As the European Commission fleshes out its Green Deal policy unveiled by Ursula von der Leyen one year ago, companies are looking at how they fit into the picture.
In December 2019, shortly after she took office, Ursula von der Leyen unveiled her first flagship policy – the EU Green Deal. It’s an umbrella of policies designed to get the EU to its target of reducing emissions by 55% by 2030 and down to net zero by 2050. Since it is a work in progress, many of those policies were unveiled last year, and there are more to come this year.
But one year into the Green Deal, there is still uncertainty among the business community about how they, and their consumers, fit into the picture. Will the transformation be led top-down by EU regulation, or bottom-up by consumer demand?
“It’s about consumer choices: what we do, what products we buy, how we adjust our lifestyle,” said Slovakian centrist MEP Martin Hojsik at a EURACTIV virtual event last month.
“It’s about what we ask for, from the companies and from the policy-makers. These are very important things because the pressure from the public did change the European Parliament elections and due to the pressure from the public, we have – in my opinion – the green deal. We can say it was because scientists were calling for action, sadly I think no, it was because of public pressure.”
But the framework that consumers exist in to make those choices will be key. This is where both regulators and companies will play an important role, said Climate Action Network Europe Director Wendel Trio at the EURACTIV event. “We need everybody on board, we need governments and businesses to do their fair share, but we also need to look at how we change our consumption behaviour,” he said.
“We need companies to create the right framework, giving incentives in the right direction, providing only those products that are the most sustainable. Consumption patterns do play an important role.”
The question for regulators then becomes: how do you set a framework that encourages companies to change their practices, which then in turn incentivises consumers to change their behaviour?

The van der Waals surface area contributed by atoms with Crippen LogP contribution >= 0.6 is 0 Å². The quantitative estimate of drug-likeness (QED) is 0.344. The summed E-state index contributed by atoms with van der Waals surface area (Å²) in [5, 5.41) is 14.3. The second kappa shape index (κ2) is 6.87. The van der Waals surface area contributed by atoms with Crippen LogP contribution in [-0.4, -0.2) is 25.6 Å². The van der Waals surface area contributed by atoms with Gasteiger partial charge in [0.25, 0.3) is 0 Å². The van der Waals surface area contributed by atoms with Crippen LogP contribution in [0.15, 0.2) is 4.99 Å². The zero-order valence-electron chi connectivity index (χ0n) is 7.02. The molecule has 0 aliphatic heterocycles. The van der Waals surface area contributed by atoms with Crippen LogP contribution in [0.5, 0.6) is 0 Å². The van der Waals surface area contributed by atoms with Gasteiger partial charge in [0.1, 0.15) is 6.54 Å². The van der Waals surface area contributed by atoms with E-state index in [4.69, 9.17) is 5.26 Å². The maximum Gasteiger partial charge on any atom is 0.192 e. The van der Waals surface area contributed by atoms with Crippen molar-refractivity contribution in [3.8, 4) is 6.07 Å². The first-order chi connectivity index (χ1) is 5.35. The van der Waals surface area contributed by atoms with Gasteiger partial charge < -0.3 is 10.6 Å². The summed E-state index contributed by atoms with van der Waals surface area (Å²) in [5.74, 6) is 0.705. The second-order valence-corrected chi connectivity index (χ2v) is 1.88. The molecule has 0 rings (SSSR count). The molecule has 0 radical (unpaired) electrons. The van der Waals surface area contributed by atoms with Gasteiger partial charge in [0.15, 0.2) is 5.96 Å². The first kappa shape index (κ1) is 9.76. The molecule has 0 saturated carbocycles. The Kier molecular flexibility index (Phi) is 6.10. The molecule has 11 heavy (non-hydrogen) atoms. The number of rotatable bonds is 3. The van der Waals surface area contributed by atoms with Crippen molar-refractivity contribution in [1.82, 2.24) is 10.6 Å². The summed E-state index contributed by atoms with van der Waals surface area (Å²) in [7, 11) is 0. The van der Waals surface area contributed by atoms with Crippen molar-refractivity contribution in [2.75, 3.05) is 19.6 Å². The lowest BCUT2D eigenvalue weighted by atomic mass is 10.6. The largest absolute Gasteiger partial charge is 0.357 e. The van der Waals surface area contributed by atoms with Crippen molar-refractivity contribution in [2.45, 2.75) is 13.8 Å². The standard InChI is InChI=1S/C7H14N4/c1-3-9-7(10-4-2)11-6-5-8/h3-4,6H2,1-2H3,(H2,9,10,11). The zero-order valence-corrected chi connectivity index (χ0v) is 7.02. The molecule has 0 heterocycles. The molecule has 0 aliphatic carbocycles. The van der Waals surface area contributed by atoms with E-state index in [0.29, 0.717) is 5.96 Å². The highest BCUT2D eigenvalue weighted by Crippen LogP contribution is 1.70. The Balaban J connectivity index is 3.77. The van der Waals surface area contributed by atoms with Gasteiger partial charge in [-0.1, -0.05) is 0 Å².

So far, the EU’s approach has been very target-focused. The 20-20-20 package in 2008 set a goal of reducing emissions by 20% by 2020, increasing the share of renewable energy by 20%, and increasing energy efficiency by 20%.The efficiency goal was not met, and analysts say the emissions goal might not have been met without the economic slowdown caused by the economic crash of 2009.
This has prompted a discussion about whether the target-setting approach is really the right one. But that hasn’t stopped the EU setting new targets for 2030 and 2050. Are the targets working? Or should the EU be looking at a more bottom-up approach?
“People outside the climate space watching this debate often ask this question,” said Thomas Lingard, global climate director at consumer goods manufacturer Unilever, who also spoke at the event. “The truth is you need both, the long-term political signal to get you where you’re going as well as the pathways that get you there.”
“It’s not just the point at which we reach the targets, it’s how much carbon emissions we make along the way,” he added.
Some businesses have complained, however, that the European Commission’s climate strategy is not fully taking their concerns on board, and that some climate legislation can be disruptive for the European economy. This will be a particular concern as the EU seeks to rebuild the economy after the devastation caused by the COVID-19 pandemic.
But the Commission says there is no contradiction between economic recovery and climate action, and that it is consulting businesses on these regulatory changes.
“We rely a lot on businesses, they should be the agents of change,” said Christian Holzleitner, head of unit at the Commission’s climate department. “On climate policy, what the Commission has done with the Emissions Trading System is really bringing the right incentives at the level of the companies, to reward those companies that are most disruptive, who move out fossil fuels and move in clean technologies.”
“Now we will have €1.1 billion this year from ETS revenues for the innovation fund, and there’s huge interest out there from the industry to invest in this new technology and new business models.”
“Here in these discussions we always talk about regulation and which types of targets will be set,” he added. “But that’s just one side of the coin. Now with the recovery and resilience facility we have a unique opportunity to invest in our future, to really change our energy system and industrial system for the next 100 years.”
Lingard agreed. “We’ve got to end this false dichotomy of ‘can we stop climate change or can we have an economy?’ We’re talking about a new industrial revolution. We’re talking about something that is good for growth, good for jobs, good for business and delivering a better quality of life, which is ultimately what the economy should be delivering.”
> Watch the full recording of the event below:
[Edited by Benjamin Fox]